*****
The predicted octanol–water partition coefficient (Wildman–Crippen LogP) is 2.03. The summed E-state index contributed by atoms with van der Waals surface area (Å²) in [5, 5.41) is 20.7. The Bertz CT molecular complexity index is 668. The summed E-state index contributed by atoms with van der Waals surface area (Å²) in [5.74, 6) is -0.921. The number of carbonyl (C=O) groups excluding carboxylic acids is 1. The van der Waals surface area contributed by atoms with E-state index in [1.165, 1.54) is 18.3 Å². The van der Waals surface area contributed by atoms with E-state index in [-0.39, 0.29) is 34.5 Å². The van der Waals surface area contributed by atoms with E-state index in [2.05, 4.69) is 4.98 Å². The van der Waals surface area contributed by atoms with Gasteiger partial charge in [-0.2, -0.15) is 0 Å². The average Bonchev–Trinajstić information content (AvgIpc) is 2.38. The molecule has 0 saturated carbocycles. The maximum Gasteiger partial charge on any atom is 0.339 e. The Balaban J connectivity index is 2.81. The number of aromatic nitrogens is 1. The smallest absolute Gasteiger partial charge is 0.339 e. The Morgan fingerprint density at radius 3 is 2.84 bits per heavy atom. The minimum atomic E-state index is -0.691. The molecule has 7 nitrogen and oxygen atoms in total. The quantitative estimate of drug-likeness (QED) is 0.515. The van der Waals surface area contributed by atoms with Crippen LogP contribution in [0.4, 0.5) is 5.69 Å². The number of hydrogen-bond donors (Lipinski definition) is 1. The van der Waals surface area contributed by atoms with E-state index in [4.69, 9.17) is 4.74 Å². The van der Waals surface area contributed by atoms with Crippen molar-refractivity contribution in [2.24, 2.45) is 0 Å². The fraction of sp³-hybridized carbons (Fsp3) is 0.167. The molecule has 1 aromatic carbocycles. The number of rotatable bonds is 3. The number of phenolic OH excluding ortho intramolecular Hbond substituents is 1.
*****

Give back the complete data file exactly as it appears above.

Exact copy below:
The predicted octanol–water partition coefficient (Wildman–Crippen LogP) is 2.03. The summed E-state index contributed by atoms with van der Waals surface area (Å²) in [5, 5.41) is 20.7. The Bertz CT molecular complexity index is 668. The summed E-state index contributed by atoms with van der Waals surface area (Å²) in [5.74, 6) is -0.921. The number of carbonyl (C=O) groups excluding carboxylic acids is 1. The van der Waals surface area contributed by atoms with E-state index in [1.165, 1.54) is 18.3 Å². The van der Waals surface area contributed by atoms with E-state index in [-0.39, 0.29) is 34.5 Å². The van der Waals surface area contributed by atoms with E-state index in [2.05, 4.69) is 4.98 Å². The van der Waals surface area contributed by atoms with Gasteiger partial charge in [-0.2, -0.15) is 0 Å². The average Bonchev–Trinajstić information content (AvgIpc) is 2.38. The molecule has 0 saturated carbocycles. The maximum Gasteiger partial charge on any atom is 0.339 e. The Balaban J connectivity index is 2.81. The number of aromatic nitrogens is 1. The smallest absolute Gasteiger partial charge is 0.339 e. The Morgan fingerprint density at radius 3 is 2.84 bits per heavy atom. The minimum atomic E-state index is -0.691. The molecule has 7 nitrogen and oxygen atoms in total. The quantitative estimate of drug-likeness (QED) is 0.515. The van der Waals surface area contributed by atoms with Crippen LogP contribution in [0.4, 0.5) is 5.69 Å². The number of hydrogen-bond donors (Lipinski definition) is 1. The van der Waals surface area contributed by atoms with E-state index in [4.69, 9.17) is 4.74 Å². The van der Waals surface area contributed by atoms with Crippen molar-refractivity contribution in [2.24, 2.45) is 0 Å². The fraction of sp³-hybridized carbons (Fsp3) is 0.167. The molecule has 1 aromatic carbocycles. The number of rotatable bonds is 3. The number of phenolic OH excluding ortho intramolecular Hbond substituents is 1.